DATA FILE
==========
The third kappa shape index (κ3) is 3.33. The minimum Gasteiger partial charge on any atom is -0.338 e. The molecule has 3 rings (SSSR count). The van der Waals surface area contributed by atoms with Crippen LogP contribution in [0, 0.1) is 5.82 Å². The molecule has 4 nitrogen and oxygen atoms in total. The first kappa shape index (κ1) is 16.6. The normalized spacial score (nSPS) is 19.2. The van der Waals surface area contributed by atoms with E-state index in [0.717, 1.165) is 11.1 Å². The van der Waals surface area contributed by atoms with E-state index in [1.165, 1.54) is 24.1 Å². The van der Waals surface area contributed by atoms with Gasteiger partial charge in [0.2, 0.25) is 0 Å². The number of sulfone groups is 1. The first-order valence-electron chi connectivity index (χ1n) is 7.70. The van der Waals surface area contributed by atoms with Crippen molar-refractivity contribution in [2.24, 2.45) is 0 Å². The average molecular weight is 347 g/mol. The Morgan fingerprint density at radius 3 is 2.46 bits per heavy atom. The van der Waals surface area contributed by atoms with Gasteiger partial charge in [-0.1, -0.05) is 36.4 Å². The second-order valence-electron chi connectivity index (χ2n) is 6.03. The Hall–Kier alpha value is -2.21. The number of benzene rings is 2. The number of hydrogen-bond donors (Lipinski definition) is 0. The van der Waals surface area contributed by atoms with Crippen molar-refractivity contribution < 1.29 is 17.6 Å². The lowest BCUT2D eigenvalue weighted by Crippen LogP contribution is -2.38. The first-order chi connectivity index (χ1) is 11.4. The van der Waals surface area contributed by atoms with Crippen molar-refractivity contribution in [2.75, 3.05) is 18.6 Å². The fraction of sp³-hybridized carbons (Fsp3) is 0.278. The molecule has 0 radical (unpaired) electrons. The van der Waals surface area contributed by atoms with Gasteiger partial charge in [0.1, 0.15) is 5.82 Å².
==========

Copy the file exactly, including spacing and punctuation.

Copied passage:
The third kappa shape index (κ3) is 3.33. The minimum Gasteiger partial charge on any atom is -0.338 e. The molecule has 3 rings (SSSR count). The van der Waals surface area contributed by atoms with Crippen LogP contribution in [0, 0.1) is 5.82 Å². The molecule has 4 nitrogen and oxygen atoms in total. The first kappa shape index (κ1) is 16.6. The normalized spacial score (nSPS) is 19.2. The van der Waals surface area contributed by atoms with E-state index in [0.717, 1.165) is 11.1 Å². The van der Waals surface area contributed by atoms with E-state index in [1.165, 1.54) is 24.1 Å². The van der Waals surface area contributed by atoms with Gasteiger partial charge in [0.2, 0.25) is 0 Å². The number of sulfone groups is 1. The first-order valence-electron chi connectivity index (χ1n) is 7.70. The van der Waals surface area contributed by atoms with Crippen molar-refractivity contribution in [2.24, 2.45) is 0 Å². The average molecular weight is 347 g/mol. The Morgan fingerprint density at radius 3 is 2.46 bits per heavy atom. The van der Waals surface area contributed by atoms with Gasteiger partial charge in [-0.1, -0.05) is 36.4 Å². The second-order valence-electron chi connectivity index (χ2n) is 6.03. The Hall–Kier alpha value is -2.21. The number of benzene rings is 2. The number of hydrogen-bond donors (Lipinski definition) is 0. The van der Waals surface area contributed by atoms with Crippen molar-refractivity contribution < 1.29 is 17.6 Å². The lowest BCUT2D eigenvalue weighted by Crippen LogP contribution is -2.38. The first-order chi connectivity index (χ1) is 11.4. The van der Waals surface area contributed by atoms with Crippen molar-refractivity contribution in [2.75, 3.05) is 18.6 Å². The fraction of sp³-hybridized carbons (Fsp3) is 0.278. The molecule has 0 radical (unpaired) electrons. The van der Waals surface area contributed by atoms with Gasteiger partial charge in [0.1, 0.15) is 5.82 Å².